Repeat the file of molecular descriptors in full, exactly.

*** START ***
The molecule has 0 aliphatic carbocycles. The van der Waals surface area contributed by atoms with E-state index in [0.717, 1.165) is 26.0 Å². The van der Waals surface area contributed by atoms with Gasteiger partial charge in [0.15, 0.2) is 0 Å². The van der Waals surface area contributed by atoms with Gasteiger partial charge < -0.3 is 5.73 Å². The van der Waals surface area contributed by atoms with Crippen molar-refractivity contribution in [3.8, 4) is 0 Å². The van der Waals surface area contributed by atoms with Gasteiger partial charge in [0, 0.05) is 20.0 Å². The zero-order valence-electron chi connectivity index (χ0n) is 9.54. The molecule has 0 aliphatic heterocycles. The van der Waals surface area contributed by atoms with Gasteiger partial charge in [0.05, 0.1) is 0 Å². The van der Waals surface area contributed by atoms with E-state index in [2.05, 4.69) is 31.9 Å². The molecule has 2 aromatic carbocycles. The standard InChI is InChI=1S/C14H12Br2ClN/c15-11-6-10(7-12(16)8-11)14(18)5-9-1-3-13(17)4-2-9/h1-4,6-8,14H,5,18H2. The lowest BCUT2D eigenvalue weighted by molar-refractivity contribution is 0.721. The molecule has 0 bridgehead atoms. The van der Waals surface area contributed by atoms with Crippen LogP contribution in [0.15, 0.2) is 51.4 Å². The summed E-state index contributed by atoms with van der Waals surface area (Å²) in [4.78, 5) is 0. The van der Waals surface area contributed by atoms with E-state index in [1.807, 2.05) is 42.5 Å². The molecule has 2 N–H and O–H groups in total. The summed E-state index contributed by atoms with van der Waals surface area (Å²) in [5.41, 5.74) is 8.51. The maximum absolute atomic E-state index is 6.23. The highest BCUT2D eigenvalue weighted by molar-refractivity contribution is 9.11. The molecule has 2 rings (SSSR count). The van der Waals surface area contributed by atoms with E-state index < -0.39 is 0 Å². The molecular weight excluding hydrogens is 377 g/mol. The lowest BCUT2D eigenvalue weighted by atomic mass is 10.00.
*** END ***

The molecule has 0 aliphatic carbocycles. The van der Waals surface area contributed by atoms with E-state index in [0.717, 1.165) is 26.0 Å². The van der Waals surface area contributed by atoms with Gasteiger partial charge in [0.15, 0.2) is 0 Å². The van der Waals surface area contributed by atoms with Gasteiger partial charge < -0.3 is 5.73 Å². The van der Waals surface area contributed by atoms with Crippen molar-refractivity contribution in [3.8, 4) is 0 Å². The van der Waals surface area contributed by atoms with Gasteiger partial charge in [0, 0.05) is 20.0 Å². The zero-order valence-electron chi connectivity index (χ0n) is 9.54. The molecule has 0 aliphatic heterocycles. The van der Waals surface area contributed by atoms with Gasteiger partial charge in [0.05, 0.1) is 0 Å². The van der Waals surface area contributed by atoms with E-state index in [2.05, 4.69) is 31.9 Å². The molecule has 2 aromatic carbocycles. The standard InChI is InChI=1S/C14H12Br2ClN/c15-11-6-10(7-12(16)8-11)14(18)5-9-1-3-13(17)4-2-9/h1-4,6-8,14H,5,18H2. The lowest BCUT2D eigenvalue weighted by molar-refractivity contribution is 0.721. The molecule has 0 bridgehead atoms. The van der Waals surface area contributed by atoms with Crippen LogP contribution in [0.15, 0.2) is 51.4 Å². The summed E-state index contributed by atoms with van der Waals surface area (Å²) in [4.78, 5) is 0. The van der Waals surface area contributed by atoms with E-state index in [1.807, 2.05) is 42.5 Å². The molecule has 2 N–H and O–H groups in total. The summed E-state index contributed by atoms with van der Waals surface area (Å²) in [5.41, 5.74) is 8.51. The maximum absolute atomic E-state index is 6.23. The highest BCUT2D eigenvalue weighted by molar-refractivity contribution is 9.11. The molecule has 2 rings (SSSR count). The van der Waals surface area contributed by atoms with E-state index < -0.39 is 0 Å². The molecular weight excluding hydrogens is 377 g/mol. The lowest BCUT2D eigenvalue weighted by atomic mass is 10.00.